Stevenson just completed her own survey of the drug claims of 1.3 million Ontarians. Of that group, nearly 350,000 were under-25s, who are now covered by the province’s OHIP+ plan. Stevenson discovered that this group of nearly 350,000 spent $72.5 million on prescription drugs annually. Since there are actually 4 million Ontarians under 25, some basic extrapolating shows that if utilization continues at the same rate, the cost to government of paying for this group’s medications will actually be closer to $840 million annually — in other words, almost double what the Liberal government is currently projecting.
For what it’s worth, governments are notoriously bad at estimating the costs of prescription drug programs. I well remember Bill Davis’s government nearly four decades ago bringing in Ontario’s first drug benefit plan for seniors. The government estimated the cost at $50 million per year. Before long, it was more like $1 billion annually. An aging population and skyrocketing drug costs have a way of making that happen.
If private workplace drug plans already cover more than half of Ontario’s 4 million under-25s, why couldn’t the government have left those plans in place, then become the “second payer” for those not covered? That still would have covered all children and young adults, but at less than half the cost to Ontario citizens.
That approach is clearly favoured by the Canadian Life and Health Insurance Association. “We think we should have built on what’s been done and fill whatever gaps there may be,” says CEO Stephen Frank. “We’d have been happy to work on that with the government and still are.”
A recent Conference Board of Canada study underlines the idea that the province should have only “backstopped” private drug plans rather than taken over responsibility for funding every single person under 25. According to the study, OHIP+ will cover 1.2 million people under 25 who didn’t have drug coverage, but also cover 2.1 million children and youth already covered by a private insurance plan. With the money it will spend covering that 2.1 million, the government could perhaps have provided coverage to the 614,700 Ontarians between 25 and 64 that the Conference Board says will remain without any drug coverage. (All seniors in Ontario are automatically enrolled in the province’s Ontario Drug Benefit.)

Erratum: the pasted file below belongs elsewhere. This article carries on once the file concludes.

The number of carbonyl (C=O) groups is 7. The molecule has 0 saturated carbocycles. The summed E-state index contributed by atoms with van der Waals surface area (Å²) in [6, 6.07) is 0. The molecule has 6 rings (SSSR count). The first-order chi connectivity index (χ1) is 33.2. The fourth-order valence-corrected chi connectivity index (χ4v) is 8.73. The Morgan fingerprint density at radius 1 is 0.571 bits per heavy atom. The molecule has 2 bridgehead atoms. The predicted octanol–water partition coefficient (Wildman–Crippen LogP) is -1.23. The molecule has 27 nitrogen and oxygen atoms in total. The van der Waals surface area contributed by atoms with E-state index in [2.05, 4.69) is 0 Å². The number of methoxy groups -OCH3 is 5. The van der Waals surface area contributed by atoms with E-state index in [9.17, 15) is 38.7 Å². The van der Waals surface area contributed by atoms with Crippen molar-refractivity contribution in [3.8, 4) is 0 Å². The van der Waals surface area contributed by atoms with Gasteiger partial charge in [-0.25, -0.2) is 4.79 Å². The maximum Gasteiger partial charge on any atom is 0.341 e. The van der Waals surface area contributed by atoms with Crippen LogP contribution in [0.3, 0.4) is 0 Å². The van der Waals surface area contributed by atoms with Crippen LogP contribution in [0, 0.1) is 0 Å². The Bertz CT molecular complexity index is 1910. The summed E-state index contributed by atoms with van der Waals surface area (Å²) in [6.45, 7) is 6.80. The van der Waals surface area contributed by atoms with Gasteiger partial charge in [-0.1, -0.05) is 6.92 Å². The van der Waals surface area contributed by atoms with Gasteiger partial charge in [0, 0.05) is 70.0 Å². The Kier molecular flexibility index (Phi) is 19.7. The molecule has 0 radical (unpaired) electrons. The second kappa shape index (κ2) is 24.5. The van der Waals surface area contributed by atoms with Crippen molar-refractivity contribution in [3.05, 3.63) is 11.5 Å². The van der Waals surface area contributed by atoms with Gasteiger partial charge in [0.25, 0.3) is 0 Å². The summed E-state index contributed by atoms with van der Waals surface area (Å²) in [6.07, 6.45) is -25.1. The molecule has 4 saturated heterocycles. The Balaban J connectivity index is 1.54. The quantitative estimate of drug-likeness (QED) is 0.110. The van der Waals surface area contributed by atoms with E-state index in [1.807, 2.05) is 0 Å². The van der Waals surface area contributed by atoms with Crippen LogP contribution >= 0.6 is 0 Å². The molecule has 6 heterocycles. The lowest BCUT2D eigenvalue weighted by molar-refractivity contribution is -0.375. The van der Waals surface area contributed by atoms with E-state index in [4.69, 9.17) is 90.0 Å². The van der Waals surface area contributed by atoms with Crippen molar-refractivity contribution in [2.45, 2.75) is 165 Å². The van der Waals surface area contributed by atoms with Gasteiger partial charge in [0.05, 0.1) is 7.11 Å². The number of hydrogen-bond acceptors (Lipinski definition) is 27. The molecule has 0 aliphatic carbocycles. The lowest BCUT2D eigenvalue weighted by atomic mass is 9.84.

“The decision to assume the cost of drugs already covered for children by private plans onto taxpayers is the most puzzling aspect of the new program,” adds Michael Decter.
The Liberals’ OHIP+ may not be the most effective use of our public dollars. But politically, it’s almost certainly here to stay. The Progressive Conservatives opposed OHIP+ when it was introduced but admit it’s politically impossible to take something away from people once they’re accustomed to it. (That partly explains why a future Tory government would leave OHIP+ in place, according to the “People’s Guarantee,” the PC Party election platform.)
Similarly, in the United States, witness the difficulty a Republican president, Senate, and House of Representatives have all had in eliminating Barack Obama’s Affordable Care Act. (They recently got rid of one significant aspect of the Act but left other important elements of Obama’s health care legacy in place.) Similar hopes to reverse George W. Bush’s massive expansion of prescription drug access through his Medicare Part D program have also gone nowhere, despite the desires of many cost-cutting Republicans.
Stevenson, who made a point of reminding me that she is scrupulously non-partisan, added that she would’ve preferred if the government had focused more on increasing its funding for free prescription drugs to people with rare diseases. “That would have resonated with so many Canadians who would want to help them,” she said.
That kind of expansion is still possible for whoever wins the next Ontario election, in June. But for better or for worse (or, more likely, for better and for worse), it looks as if OHIP+ is here to stay.
Full disclosure: My wife is a volunteer for the Ontario PC Party. She co-chaired the health-care policy development process, some of whose planks are in the PC platform.